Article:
When comparing Dvorak Simplified Keyboard vs Arensito, the Slant community recommends Dvorak Simplified Keyboard for most people. In the question“What are the best keyboard layouts for programming?” Dvorak Simplified Keyboard is ranked 2nd while Arensito is ranked 18th. The most important reason people chose Dvorak Simplified Keyboard is:
Designed with comfort in mind.
Ranked in these QuestionsQuestion Ranking
Pro More ergonomic
Designed with comfort in mind.
Pro Standard on all operating systems
You can find this layout on all operating systems.
Pro Opportunity to learn proper touch typing
Most people passively learn and use QWERTY-based layouts before switching to Dvorak. The switch gives them an opportunity to completely relearn 10-finger typing, which is where a significant portion of the speedup comes from. Coupled with more ergonomic key placement, this makes for a more enjoyable typing experience.
Pro Useful keys in home row
70% of more useful keys are placed in the home row.
Pro You can reuse qwerty layout
Since letters and symbols only change place, but not key, you can change the keys on your keyboard and get a full comfortable Dvorak layout, without having to buy a new keyboard.
Pro Vowels all on one hand making it easy to teach to kids
Pro Punctuation also optimized for programming
AltGr plane has accessible punctuation and numbers. The most used are directly under your fingers on the (new) home row, and all the bracket types are paired and in easy reach.
Pro Puts your thumbs to good use
Your strongest fingers are your thumbs. In this layout (unless you have a keyboard with thumb keys) you shift your hands up one row, and you use your thumbs on the bottom row. (Put your index fingers on QWERTY's
I keys, and rest your thumbs on VB and NM) The Ctrl and Shift modifier keys now use your strong thumbs instead of your weak pinkies. (Ctrl shortcuts are especially important for programmers.) The modifiers may contribute more to RSI than letters.
Pro Minimizes same-finger bigrams
Pro Emphasizes adjacent finger bigrams
Common bigrams are a fast rolling motion, like Colemak.
Pro Balances load between hands
Statistically, the left and right hand are used about the same amount.
Pro Easy access to common punctuation and numbers
Programmer punctuation and numbers are accessible without stretching on the AltGr plane. (AltGr is now on the spacebar).
Pro Reduces load on pinkies
Con Inconvenient for common key-shortcuts
Key bindings common to most applications, such as Ctrl+Z/C/V, can't be done on the left hand while mousing with the right. Shortcuts for other applications are out of the QWERTY positions they were designed for and aren't so convenient to access.
Con L is too hard to reach
L is not a rare letter. It's used even more than
U is in English. Why put it in a difficult spot for use with the weak pinky finger?
Con The "ls" command is uncomfortable to type
This is a very common command programmers have to type often when working with the shell. It's pretty awkward in Dvorak, especially when you add common options. Try typing "ls ‐latr", and see how that feels.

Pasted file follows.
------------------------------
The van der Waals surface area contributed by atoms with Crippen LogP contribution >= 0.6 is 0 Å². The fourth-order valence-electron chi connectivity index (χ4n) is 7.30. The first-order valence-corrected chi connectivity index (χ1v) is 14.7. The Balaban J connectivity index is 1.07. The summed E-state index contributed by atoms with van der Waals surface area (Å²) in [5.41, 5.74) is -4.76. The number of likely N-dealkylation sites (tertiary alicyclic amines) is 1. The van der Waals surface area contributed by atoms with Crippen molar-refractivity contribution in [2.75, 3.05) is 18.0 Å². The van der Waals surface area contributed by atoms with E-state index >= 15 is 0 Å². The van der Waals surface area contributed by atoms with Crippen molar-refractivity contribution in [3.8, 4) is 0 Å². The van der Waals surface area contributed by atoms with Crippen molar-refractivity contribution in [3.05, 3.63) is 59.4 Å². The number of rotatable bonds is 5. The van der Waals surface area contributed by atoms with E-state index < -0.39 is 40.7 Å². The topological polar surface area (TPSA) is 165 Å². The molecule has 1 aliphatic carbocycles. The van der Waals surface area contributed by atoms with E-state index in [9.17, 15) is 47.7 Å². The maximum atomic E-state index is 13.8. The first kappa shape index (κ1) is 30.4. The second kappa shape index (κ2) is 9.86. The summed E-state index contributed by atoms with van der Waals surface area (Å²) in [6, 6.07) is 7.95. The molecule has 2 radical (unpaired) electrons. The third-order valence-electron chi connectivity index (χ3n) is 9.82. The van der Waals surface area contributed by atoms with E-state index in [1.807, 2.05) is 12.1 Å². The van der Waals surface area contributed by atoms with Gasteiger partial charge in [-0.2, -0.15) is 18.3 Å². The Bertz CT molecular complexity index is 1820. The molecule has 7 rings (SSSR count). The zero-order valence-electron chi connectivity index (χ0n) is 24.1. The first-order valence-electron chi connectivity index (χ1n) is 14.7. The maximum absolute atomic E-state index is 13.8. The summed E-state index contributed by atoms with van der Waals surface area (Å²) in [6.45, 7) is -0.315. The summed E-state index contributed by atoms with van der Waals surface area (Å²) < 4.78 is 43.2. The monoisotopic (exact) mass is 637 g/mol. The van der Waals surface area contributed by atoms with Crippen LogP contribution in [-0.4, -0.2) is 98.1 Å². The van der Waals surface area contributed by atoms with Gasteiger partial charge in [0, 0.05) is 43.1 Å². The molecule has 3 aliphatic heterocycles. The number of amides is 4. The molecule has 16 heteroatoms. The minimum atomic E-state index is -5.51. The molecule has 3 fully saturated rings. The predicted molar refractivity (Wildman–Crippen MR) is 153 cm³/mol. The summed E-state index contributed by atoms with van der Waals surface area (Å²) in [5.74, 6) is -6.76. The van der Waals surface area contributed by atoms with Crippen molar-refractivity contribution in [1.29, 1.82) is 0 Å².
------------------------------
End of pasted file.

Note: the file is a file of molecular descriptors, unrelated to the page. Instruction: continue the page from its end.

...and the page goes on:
Con Difficult for occasional moments when you have only one hand free
Hand-alternation is good for touch-typing with both hands, but problematic (a lot of horizontal movement) when typing with one. Can be avoided by temporarily switching to another layout.
Con F is too hard to reach
F is not an especially common letter, but it's used much more than the rare letters
JQZ. Why is it on one of the most difficult spots on the keyboard? It's also used in
OF, one of the more common bigrams, ranked at #13. Maybe some other languages use
Z more than English, but why is
F harder to reach than
Con The U is directly under your finger while the I is far away
I is used more--by about 2.5 times. In fact,
U is the least used vowel after
Y. The consonants
TNSHRDLC all appear more often. So why is
U directly under your finger? And why should you have to stretch for
Con Not easy on the right pinky finger
Most useful symbols for programming are on the right pinky finger, which is not very comfortable.
Con Doesn't account for finger length
The keyboard layout doesn't account for E being easier to press than C for example on a QWERTY layout, this can be seen for example using the workman key cap scores done here.
Con Not actually faster than QWERTY
Maybe it's more ergonomic, but that's debatable. You'll certainly get more benefit from an ergonomic keyboard than a change in layout. Dvorak's reputation for speed is due to a typo in the initial press report, and a biased (and since discredited) study run by Dvorak himself. Dvorak is all hype and no substance.
Con Not the standard keyboard layout
It will be difficult to frequently switch between computers
Con Pointing stick is no longer on the home row
Most keyboards don't have one, but if you use it a lot it becomes a bit of a stretch. On the plus side, a keyboard with a pointing stick will have mouse buttons you could remap to thumb keys instead.
Con Hard to orient in a new position by feel
Most keyboards have bumps on two of the keys to orient touch-typists. On QWERTY, this is usually F and J, but sometimes D and K. On some keyboards you can fix this by swapping keycaps. You could also try adding small stickers with enough thickness.
Con Letter keys as modifiers may cause jamming or ghosting
Cheap keyboards designed for QWERTY might struggle with the use of Arensito's letter keys as modifiers. Gaming keyboards with n-key rollover don't have this problem. And any keyboard with proper thumb keys (Kinesis, Ergodox, Maltron) works properly. There is an older version of the layout that keeps QWERTY's home row that you can use on cheap keyboards, but it's not quite as nice.
Con Copy-paste shortcuts are right-handed
XCV are on the right side. This makes it difficult to cut/copy-paste with the mouse in the right hand.